At SARSEF, I see volunteers, teachers and staff being the role models that Lex and Ellie were on screen. They provide encouragement, mentorship, and moments of celebration to students throughout their research journeys. I’m grateful to everyone who shows students that people like them are truly scientists and engineers, and that they have what it takes to pursue a STEM career path if they choose it. I know many students who credit their success in research to an amazing mentor or role model, and there are many ways to volunteer through SARSEF and win best supporting actor in a student’s heart.

This Arizona Gives Day, I invite you to take in the cinematic wonder of science with us.

Are there boring, repetitive, frustrating aspects of the research process? Absolutely. But there are also moments that would shine on the big screen. There’s the moment an idea first sparks. There’s the triumph when something finally works after days of tinkering and failure. There’s the moment when judging begins, and a student eagerly waits to share their work. There’s the hush over the crowd when awards ceremonies begin.

Get your ticket, pick out your snacks, and grab a seat. Arizona Gives Day is about to begin!

Your gift can now have a greater impact. The Connie Hillman Family Foundation has committed to granting SARSEF $1 (up to $200,000) for every $2 (up to $400,000) raised through new donors or increased investments from existing contributors. 

Consider the impact that you can make as with new or increased contributions: 

  • A $10 donation has a $15 impact 
  • A $50 donation has a $75 impact  
  • A $100 donation has a $150 impact  
  • A $500 donation has a $750 impact 
  • A $1,000 donation has $1,500 impact  

SARSEF is a Qualified Charitable Organization (QCO), meaning the money you might pay in state taxes can be put into supporting students in our community!  

The maximum QCO credit donation amount for 2023 is $421 single, married filing separate or head of household; $841 married filing jointly. This means you can also make a meaningful investment as a new donor or through increased investments from existing contributors that can also be qualified for The Connie Hillman Family Foundation match while utilizing the Arizona Charitable Tax Credit. A win-win! 

  • If you contribute $421 as donor filing individually, the impact is $631.50  
  • If you contribute $841 married filing jointly, the impact is $1,261.50 

Ways to support:  

STEM Family Engagement: Growing and Learning Together

By Amber Folkman and Julie Euber

For over five years, SARSEF has hosted Parent Nights at schools called Roadmap to a Rockin’ Project, an evening of exploring what interests students in STEM (science, technology, engineering, and math) and how parents can support them in their pursuits. The evening events culminate in both the students and the parents feeling ready for the science fair. As SARSEF expands and broadens its reach, family engagement has remained a key aspect of our work.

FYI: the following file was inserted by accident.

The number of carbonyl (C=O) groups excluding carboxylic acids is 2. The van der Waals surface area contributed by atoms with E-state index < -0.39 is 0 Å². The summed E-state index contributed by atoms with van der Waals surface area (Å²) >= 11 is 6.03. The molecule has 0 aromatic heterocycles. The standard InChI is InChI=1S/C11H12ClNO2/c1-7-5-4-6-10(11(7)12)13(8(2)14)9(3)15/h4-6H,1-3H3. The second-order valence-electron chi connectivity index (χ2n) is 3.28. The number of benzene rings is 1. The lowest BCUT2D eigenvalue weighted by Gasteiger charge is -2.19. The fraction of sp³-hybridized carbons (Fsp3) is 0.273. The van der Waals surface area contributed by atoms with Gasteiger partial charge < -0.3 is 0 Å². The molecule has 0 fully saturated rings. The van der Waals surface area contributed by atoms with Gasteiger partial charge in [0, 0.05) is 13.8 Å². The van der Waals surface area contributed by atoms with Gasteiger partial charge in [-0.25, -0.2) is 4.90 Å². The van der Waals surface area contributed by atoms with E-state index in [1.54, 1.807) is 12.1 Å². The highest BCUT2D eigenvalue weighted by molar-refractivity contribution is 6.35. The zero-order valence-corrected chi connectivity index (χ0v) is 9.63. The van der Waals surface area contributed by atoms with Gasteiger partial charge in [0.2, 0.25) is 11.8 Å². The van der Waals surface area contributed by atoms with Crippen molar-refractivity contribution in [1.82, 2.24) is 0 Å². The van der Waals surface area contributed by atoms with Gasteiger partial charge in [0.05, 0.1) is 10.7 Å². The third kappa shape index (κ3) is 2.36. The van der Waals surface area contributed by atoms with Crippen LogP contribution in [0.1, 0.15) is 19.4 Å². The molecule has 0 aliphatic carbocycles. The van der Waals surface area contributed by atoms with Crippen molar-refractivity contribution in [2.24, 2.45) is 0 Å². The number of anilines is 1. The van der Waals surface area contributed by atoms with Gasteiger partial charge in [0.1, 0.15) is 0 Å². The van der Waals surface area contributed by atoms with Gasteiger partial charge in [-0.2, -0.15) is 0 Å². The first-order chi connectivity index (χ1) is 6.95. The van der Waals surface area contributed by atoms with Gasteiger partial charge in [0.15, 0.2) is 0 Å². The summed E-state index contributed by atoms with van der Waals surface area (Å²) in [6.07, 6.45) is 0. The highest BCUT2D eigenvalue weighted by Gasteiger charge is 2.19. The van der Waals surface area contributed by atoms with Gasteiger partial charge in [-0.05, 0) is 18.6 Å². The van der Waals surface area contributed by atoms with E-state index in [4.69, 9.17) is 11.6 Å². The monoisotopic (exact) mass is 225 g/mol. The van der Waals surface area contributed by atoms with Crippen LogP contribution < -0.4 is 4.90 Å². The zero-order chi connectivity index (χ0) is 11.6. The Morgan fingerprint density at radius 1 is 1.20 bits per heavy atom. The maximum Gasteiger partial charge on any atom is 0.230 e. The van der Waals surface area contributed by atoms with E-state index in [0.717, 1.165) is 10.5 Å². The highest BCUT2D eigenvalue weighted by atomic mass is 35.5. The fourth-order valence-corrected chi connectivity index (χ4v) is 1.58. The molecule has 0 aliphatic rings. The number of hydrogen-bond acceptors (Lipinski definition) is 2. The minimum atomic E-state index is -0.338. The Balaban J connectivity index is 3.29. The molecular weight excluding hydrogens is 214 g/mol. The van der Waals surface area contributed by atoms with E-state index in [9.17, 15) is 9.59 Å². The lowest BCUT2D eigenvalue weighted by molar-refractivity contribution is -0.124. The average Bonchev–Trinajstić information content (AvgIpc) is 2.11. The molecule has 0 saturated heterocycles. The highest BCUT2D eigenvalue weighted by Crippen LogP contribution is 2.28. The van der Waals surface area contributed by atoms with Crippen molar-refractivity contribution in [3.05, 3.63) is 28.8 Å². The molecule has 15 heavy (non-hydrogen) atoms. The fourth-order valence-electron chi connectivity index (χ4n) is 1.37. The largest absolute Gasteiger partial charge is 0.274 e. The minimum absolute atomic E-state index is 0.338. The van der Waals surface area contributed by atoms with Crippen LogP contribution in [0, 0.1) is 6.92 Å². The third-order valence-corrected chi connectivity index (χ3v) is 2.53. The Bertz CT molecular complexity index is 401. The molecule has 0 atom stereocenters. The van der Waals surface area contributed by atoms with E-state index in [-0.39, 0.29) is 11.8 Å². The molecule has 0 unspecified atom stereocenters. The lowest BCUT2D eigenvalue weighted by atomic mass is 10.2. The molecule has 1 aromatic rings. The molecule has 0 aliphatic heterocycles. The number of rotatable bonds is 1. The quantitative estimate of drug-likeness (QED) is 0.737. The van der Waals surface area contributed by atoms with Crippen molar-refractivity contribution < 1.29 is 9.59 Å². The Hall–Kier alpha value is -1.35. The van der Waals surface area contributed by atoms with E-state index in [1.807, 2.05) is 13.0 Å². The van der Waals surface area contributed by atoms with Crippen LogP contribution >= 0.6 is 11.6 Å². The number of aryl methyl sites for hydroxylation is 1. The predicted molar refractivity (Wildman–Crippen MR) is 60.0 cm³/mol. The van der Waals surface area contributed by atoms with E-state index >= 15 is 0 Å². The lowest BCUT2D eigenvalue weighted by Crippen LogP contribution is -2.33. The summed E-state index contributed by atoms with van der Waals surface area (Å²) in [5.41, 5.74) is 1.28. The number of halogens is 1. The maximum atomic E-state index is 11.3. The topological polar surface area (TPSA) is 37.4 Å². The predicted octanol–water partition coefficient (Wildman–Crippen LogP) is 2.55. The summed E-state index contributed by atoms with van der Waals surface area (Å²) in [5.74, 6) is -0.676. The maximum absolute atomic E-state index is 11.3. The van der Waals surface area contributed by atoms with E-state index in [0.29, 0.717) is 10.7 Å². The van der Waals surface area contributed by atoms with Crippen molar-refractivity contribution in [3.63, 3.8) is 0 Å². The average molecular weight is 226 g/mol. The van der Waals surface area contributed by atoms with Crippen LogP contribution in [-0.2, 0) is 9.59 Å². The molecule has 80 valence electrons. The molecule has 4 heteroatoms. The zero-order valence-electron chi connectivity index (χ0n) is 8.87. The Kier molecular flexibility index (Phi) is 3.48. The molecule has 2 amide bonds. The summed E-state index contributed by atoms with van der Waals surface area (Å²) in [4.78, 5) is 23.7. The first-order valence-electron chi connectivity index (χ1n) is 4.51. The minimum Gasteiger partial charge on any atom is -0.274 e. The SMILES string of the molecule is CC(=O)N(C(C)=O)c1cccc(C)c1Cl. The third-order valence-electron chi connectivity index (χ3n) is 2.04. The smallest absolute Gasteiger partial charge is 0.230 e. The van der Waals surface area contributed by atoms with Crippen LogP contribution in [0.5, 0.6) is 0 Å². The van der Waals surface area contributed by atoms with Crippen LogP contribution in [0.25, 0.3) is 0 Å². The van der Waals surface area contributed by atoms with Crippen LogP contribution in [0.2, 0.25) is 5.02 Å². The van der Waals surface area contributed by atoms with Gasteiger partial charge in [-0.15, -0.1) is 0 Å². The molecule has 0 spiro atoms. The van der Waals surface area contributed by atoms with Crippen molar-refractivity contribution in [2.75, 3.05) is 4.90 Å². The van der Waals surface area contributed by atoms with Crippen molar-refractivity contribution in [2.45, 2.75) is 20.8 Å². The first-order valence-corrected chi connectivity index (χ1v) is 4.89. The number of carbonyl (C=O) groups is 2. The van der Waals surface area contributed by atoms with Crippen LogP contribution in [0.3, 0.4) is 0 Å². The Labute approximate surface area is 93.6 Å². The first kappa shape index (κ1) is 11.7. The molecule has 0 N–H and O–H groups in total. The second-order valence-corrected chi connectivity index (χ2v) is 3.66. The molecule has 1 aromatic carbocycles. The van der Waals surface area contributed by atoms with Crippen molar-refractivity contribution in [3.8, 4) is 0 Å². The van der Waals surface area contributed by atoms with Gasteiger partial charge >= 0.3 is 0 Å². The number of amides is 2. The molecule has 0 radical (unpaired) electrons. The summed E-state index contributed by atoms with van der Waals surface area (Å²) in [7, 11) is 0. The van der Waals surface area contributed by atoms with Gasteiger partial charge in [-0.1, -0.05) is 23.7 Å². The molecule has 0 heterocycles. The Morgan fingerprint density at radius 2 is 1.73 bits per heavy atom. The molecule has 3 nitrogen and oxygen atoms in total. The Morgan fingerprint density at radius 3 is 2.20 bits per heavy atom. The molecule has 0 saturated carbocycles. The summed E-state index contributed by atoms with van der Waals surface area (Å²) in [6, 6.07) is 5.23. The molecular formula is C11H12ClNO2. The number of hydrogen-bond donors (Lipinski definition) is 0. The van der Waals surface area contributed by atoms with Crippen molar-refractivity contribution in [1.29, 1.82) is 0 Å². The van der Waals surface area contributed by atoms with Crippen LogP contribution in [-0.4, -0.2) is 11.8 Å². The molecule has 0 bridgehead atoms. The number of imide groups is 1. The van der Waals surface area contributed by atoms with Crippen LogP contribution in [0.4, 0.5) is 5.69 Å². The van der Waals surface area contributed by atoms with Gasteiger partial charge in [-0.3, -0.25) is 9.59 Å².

This year, SARSEF was one of 10 out-of-school-time organizations selected nationwide to partner on the Institute for the Study of Resilience in Youth (ISRY) Family Engagement and Empowerment Project. The common goal between partners, who are from 9 states and all four U.S. regions, is to learn and grow their family engagement strategies in STEM.

Science education doesn’t end at the school doors. Curiosity is a mindset children naturally possess that can be encouraged across all environments. Parents and other caregivers play an integral role in shaping children’s STEM journeys, and their expertise in what fascinates their children and how they learn is invaluable. Research has shown that how a child perceives their own math abilities is more related to their parents’ perception of the child’s math abilities than the child’s actual achievements in math. Family Engagement Nights give parents the opportunity to encourage and recognize their children’s abilities and to help build their positive associations to STEM fields.

As SARSEF creates more opportunities for STEM family engagement, we will be using ISRY’s CARE framework (Figure 1). This framework encourages programs to connect, act, reflect, and empower for a holistic, thoughtful approach to supporting families from all backgrounds.

Figure 1: The CARE Framework: Caring about Family Engagement in STEM This family engagement planning tool promotes effective and equitable family engagement in STEM (Read more in ISRY’s guide to the tool here).

At the end of the study, SARSEF will have a STEM family engagement plan informed by national research and feedback from local families. Additional insights and opportunities to get involved will be shared here on our blog.

If you are interested in learning more or helping us shape our STEM family engagement plan, reach out to SARSEF’s Director of School Engagement, Amber Folkman at

Meet our High School Interview Day Keynote Speakers